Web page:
BEIRUT (AP) — A pair of rockets slammed into a car dealership and a residential building in strongholds of Lebanon’s Hezbollah militant group in Beirut on Sunday, wounding four people in a new sign that Syria’s civil war is increasingly rattling its fragile neighbor.
Lebanon’s sectarian divide mirrors that of Syria, and Lebanese armed factions increasingly have taken sides in the fighting next door. There was no claim of responsibility for Sunday’s rocket attacks, but they struck just hours after Hezbollah chief Hassan Nasrallah vowed to propel Syrian President Bashar Assad to victory.
In Baghdad, Syria’s foreign minister offered the first direct confirmation that the Assad regime is willing to take part in talks aimed at ending the Syrian conflict. A U.N.-sponsored conference, envisioned for next month in Geneva, is to bring together representatives of the Assad regime and the Syrian opposition for talks on a political transition.
Syrian Foreign Minister Walid al-Moallem said Sunday the government is willing “in principle” to participate in the conference. He added that such talks present a “good opportunity for a political solution for the crisis in Syria,” but he did not say under what terms Mr. Assad would dispatch representatives.
The date, agenda and list of participants for the conference remain unclear, and wide gaps remain about its objectives.
Syrian opposition leaders have said that they are willing to attend the Geneva talks but that Mr. Assad’s departure from power must top the agenda. Mr. Assad said this month that his future won’t be determined by international talks and that he will only step down after elections are held.
The foreign minister’s statement puts more pressure on Syria’s fractured political opposition to signal acceptance as well. The main bloc, the Syrian National Coalition, was meeting in Istanbul for the fourth day Sunday to come up with a unified position on the proposed peace talks, elect new leaders and expand membership.
Louay Safi, a senior member of the coalition, said participants were bogged down in talks about the expansion and won’t be able to issue a formal statement on the Geneva talks until membership issues are settled.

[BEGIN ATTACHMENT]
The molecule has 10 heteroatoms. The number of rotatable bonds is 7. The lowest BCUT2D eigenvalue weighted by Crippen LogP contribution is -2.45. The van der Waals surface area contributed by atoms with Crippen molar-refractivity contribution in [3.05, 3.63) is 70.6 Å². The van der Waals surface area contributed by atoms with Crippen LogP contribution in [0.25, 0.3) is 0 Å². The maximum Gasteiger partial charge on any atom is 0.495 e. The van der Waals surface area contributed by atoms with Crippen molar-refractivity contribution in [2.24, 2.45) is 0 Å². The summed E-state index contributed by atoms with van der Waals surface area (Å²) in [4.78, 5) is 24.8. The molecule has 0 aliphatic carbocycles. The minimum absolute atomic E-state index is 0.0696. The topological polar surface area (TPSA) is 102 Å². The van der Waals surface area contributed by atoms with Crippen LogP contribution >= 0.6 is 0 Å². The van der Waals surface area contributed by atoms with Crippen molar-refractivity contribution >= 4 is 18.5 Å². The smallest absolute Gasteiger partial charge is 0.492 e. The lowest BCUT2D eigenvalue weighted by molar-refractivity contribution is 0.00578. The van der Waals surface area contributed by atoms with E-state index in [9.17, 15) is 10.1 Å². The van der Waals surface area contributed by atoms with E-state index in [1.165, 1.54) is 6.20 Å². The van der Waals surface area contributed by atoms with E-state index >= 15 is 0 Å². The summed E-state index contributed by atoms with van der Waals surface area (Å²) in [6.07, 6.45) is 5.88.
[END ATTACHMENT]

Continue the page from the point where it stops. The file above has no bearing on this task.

The opposition’s Western and Arab allies remain skeptical about the Syrian regime’s commitment to negotiations. They have warned Mr. Assad that they will step up aid to Syrian rebels if the regime does not negotiate in good faith — though U.S. reluctance to arm the rebels may have taken the bite out of such threats.
Meanwhile, fighting has continued unabated inside Syria.
For the past week, regime troops and its Hezbollah allies have waged an offensive against the strategic rebel-held town of Qusair in western Syria. They have gained ground amid heavy shelling, but rebels have held some positions.
The Qusair battle has laid bare Hezbollah‘s growing role in the Syrian conflict. The Shiite militant group, which has been fighting alongside Mr. Assad’s troops, initially tried to play down its involvement but no longer could do so after dozens of its fighters were killed in Qusair and buried in large funerals in Lebanon.
On Saturday, Hezbollah‘s leader firmly linked his militia’s fate to the survival of the Syrian regime, raising the stakes not just in Syria, but also in Hezbollah‘s relations with rival groups in Lebanon.
“We will continue this road until the end, we will take the responsibility, and we will make all the sacrifices,” he said in a televised speech. “We will be victorious.”
Hours after the speech, two rockets struck neighborhoods in south Beirut, a rare occurrence even in a country used to sectarian strife. Street fighting between rival Lebanese groups has been relatively common since the end of the country’s 15-year civil war in 1990, but rocket or artillery attacks on Beirut neighborhoods are unusual.